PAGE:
Ever since BT invested in Fon, I’ve been on the lookout for the launch of a joint BT/Fon service in the UK, and as expected, word of the launch of ‘BT Fon‘ , creating the world’s largest Wi-Fi community, has just hit the wires.
The partnership between BT and Fon is very ingenious, bringing together BT’s 3 million Total Broadband customers, most of whom already have a wireless router in the form of the BT Hub, and Fon’s 500,000 members. Members of the BT Fon community will be able to access any of Fon’s 190,000 Wi-Fi hotspots worldwide, as well as the new BT Fon hotspots that will be created.
The new BT Fon hotspots are what makes this proposition special. To use BT Fon, users have to agree to share a small portion of their broadband connection with other members. BT will quite clearly be encouraging its users to opt into the service, and given that BT is the largest ISP in the UK and that each router has a range of 50ft+, BT Fon could very quickly provide complete wi-fi coverage within cities and other built-up areas.
Gavin Patterson, BT Group managing director, Consumer, said:
“This is the start of something very exciting for BT. Today we are launching a people’s network of Wi-Fi, which could one day cover every street in
. We are giving our millions of broadband customers a choice and an opportunity. If they are prepared to securely share a little of their broadband, they can share the broadband connections of 190,000 others without paying a penny.” Britain
To provide even more coverage, BT Total Broadband customers will also be able to use BT’s existing BT Openzone wi-fi network, as well as 12 wireless cities. I asked Fraser Smeaton, the Senior Propositions Manager who lead the launch what the coverage targets would be for BT Fon, but he declined to answer. I’m fairly certain that it’s going to be high, as I sometimes used to leave my Dell Axim Wi-Fi on whilst I was driving, and I was amazed by the number of potential wi-fi networks I could have connected to.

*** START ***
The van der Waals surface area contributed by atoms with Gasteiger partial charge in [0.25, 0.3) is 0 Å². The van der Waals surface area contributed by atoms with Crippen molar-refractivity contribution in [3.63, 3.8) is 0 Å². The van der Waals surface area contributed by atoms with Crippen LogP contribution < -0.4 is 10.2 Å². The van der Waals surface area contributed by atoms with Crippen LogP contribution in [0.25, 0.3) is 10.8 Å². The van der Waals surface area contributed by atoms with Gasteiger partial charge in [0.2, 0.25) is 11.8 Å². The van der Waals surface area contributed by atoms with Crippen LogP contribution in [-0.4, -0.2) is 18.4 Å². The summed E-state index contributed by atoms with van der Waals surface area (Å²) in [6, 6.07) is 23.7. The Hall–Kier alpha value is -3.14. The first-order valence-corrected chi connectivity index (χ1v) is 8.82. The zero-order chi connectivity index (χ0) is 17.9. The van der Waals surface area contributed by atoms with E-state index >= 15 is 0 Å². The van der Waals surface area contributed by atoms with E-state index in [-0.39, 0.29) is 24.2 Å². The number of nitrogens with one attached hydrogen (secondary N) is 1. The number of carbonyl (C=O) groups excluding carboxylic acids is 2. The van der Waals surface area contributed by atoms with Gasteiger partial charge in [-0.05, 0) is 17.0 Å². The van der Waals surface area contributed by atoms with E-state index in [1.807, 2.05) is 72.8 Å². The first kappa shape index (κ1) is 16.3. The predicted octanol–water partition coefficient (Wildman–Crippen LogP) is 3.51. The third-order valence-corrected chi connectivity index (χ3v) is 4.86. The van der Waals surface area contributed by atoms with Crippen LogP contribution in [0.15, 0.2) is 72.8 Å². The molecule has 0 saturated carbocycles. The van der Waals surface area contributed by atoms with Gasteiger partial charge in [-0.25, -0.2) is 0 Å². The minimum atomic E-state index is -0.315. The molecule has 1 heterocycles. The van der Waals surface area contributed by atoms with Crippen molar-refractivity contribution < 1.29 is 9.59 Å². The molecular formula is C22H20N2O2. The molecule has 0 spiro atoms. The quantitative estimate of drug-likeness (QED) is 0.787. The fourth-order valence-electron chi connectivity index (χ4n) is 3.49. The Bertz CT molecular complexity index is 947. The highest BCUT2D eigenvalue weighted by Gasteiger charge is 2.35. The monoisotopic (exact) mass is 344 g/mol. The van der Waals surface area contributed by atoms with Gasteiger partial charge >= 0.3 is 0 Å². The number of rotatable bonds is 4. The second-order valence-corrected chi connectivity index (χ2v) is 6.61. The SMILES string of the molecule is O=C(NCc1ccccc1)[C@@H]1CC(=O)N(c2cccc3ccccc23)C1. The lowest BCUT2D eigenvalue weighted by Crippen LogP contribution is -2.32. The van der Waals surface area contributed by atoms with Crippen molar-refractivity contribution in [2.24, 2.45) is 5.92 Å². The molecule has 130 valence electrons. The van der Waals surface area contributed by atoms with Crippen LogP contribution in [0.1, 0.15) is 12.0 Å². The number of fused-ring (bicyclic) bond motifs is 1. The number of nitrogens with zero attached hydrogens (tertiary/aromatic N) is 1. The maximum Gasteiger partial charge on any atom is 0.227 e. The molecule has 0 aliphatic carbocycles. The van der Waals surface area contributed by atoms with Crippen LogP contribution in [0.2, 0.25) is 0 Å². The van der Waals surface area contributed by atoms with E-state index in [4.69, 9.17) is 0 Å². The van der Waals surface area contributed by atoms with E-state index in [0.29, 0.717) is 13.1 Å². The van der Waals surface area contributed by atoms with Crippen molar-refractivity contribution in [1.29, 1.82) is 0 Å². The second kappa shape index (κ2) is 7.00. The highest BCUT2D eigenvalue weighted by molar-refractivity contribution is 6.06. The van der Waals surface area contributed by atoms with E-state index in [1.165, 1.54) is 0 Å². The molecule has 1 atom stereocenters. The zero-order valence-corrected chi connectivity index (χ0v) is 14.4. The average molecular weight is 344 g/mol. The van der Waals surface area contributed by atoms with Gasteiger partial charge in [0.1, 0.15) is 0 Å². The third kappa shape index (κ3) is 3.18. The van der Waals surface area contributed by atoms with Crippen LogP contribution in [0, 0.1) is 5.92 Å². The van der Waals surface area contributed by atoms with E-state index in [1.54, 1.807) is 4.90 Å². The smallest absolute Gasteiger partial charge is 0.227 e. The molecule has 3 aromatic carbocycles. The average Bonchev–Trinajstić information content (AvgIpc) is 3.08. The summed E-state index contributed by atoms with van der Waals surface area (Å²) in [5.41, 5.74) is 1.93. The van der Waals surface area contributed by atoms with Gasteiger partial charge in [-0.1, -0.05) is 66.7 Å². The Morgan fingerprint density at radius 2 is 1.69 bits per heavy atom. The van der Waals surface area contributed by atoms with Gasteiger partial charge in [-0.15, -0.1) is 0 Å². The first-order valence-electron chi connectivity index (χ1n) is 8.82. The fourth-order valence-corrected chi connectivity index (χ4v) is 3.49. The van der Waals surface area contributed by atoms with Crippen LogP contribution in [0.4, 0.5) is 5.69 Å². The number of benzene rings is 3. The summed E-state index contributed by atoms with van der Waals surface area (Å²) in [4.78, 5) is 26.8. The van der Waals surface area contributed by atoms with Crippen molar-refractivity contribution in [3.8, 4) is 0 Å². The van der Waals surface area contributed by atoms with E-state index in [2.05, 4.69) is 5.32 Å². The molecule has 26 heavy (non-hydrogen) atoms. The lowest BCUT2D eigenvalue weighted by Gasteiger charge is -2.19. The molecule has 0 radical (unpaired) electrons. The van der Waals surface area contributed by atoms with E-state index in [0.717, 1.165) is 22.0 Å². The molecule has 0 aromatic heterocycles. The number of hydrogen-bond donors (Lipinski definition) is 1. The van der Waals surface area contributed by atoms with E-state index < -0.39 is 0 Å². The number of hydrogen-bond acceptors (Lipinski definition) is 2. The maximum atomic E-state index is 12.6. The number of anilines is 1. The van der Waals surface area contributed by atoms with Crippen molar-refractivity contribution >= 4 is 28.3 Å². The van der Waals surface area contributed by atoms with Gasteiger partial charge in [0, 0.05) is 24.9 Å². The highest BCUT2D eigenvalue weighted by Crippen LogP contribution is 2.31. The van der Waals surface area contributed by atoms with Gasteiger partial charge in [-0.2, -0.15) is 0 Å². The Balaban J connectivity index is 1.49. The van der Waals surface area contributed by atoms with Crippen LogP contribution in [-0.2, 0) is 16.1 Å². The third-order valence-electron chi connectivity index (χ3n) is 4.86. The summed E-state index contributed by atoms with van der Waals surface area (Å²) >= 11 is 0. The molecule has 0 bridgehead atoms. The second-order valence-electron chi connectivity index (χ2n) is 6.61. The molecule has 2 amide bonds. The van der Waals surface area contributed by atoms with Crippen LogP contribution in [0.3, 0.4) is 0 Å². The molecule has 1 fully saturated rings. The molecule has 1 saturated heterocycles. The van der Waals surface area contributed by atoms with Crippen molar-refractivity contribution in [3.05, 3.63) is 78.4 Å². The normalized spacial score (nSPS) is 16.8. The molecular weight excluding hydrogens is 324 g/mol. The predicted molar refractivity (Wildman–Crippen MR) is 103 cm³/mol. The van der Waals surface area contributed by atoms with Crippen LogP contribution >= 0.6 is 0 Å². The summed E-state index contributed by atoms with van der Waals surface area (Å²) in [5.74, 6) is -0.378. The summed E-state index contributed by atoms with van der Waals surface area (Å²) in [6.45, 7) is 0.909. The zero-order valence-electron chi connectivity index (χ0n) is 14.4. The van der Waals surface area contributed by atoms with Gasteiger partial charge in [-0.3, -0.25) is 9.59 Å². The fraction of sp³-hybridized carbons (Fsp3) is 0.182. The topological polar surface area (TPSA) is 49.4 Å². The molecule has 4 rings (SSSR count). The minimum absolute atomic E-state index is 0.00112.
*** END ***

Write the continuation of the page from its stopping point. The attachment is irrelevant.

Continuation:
Fraser Smeaton and his team didn’t give any details of how much bandwidth each BT Fon customer will be asked to share. It will probably be enough for BT Fon users to be able to surf the net, read emails, watch YouTube videos etc but not enough for anyone who wants to sit outside their neighbours house and download a torrent.
Developing a national Wi-Fi network is going to pose potential issues for mobile operators. For instance, if I were a BT customer (unfortunately I’m with
Telewest Virgin Media) I would be able to use my BT Fon Wi-fi connection with my Nokia N95 to not only get much faster download speeds, but I would also be able to make VoIP calls without having to worry about my data costs (VoIP is chargeable on my T-Mobile contract). I’m sure that many people will be thinking the same, including business users who have GPRS/3G cards in their laptops, particularly as BT Fon will be free to BT Broadband users.
It will be interesting to see how mobile and broadband operators respond to BT’s continuing moves to deliver broadband access both in and out of the home. The mobile operators have already been reducing their data costs of late; lets hope that new services like BT Fon force them to make even deeper cuts.